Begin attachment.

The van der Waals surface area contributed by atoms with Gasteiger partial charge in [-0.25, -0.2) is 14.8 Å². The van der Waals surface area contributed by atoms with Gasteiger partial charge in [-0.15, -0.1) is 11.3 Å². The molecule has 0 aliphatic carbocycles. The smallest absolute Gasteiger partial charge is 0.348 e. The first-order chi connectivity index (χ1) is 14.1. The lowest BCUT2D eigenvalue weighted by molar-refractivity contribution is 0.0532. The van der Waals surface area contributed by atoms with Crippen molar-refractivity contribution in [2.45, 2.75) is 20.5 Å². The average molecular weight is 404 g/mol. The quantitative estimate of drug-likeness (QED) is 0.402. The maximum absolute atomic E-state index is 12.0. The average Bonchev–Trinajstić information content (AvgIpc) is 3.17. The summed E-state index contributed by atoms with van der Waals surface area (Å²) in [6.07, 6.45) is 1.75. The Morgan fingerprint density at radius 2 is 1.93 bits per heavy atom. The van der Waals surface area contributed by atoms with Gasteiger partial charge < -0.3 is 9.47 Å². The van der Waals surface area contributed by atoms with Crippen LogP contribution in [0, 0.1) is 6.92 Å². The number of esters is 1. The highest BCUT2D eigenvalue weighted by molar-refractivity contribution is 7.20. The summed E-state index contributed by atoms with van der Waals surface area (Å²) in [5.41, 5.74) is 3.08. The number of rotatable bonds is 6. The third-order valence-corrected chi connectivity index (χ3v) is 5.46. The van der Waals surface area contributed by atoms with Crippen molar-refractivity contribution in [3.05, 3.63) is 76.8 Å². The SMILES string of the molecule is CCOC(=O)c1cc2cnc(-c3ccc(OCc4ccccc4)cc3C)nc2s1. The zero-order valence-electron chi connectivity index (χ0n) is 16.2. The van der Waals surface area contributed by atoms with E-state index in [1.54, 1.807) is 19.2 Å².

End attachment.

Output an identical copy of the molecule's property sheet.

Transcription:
The van der Waals surface area contributed by atoms with Gasteiger partial charge in [-0.25, -0.2) is 14.8 Å². The van der Waals surface area contributed by atoms with Gasteiger partial charge in [-0.15, -0.1) is 11.3 Å². The molecule has 0 aliphatic carbocycles. The smallest absolute Gasteiger partial charge is 0.348 e. The first-order chi connectivity index (χ1) is 14.1. The lowest BCUT2D eigenvalue weighted by molar-refractivity contribution is 0.0532. The van der Waals surface area contributed by atoms with Crippen molar-refractivity contribution in [2.45, 2.75) is 20.5 Å². The average molecular weight is 404 g/mol. The quantitative estimate of drug-likeness (QED) is 0.402. The maximum absolute atomic E-state index is 12.0. The average Bonchev–Trinajstić information content (AvgIpc) is 3.17. The summed E-state index contributed by atoms with van der Waals surface area (Å²) in [6.07, 6.45) is 1.75. The Morgan fingerprint density at radius 2 is 1.93 bits per heavy atom. The van der Waals surface area contributed by atoms with Gasteiger partial charge < -0.3 is 9.47 Å². The van der Waals surface area contributed by atoms with Crippen LogP contribution in [0, 0.1) is 6.92 Å². The number of esters is 1. The highest BCUT2D eigenvalue weighted by molar-refractivity contribution is 7.20. The summed E-state index contributed by atoms with van der Waals surface area (Å²) in [5.41, 5.74) is 3.08. The number of rotatable bonds is 6. The third-order valence-corrected chi connectivity index (χ3v) is 5.46. The van der Waals surface area contributed by atoms with Crippen molar-refractivity contribution in [3.05, 3.63) is 76.8 Å². The SMILES string of the molecule is CCOC(=O)c1cc2cnc(-c3ccc(OCc4ccccc4)cc3C)nc2s1. The zero-order valence-electron chi connectivity index (χ0n) is 16.2. The van der Waals surface area contributed by atoms with E-state index in [1.54, 1.807) is 19.2 Å².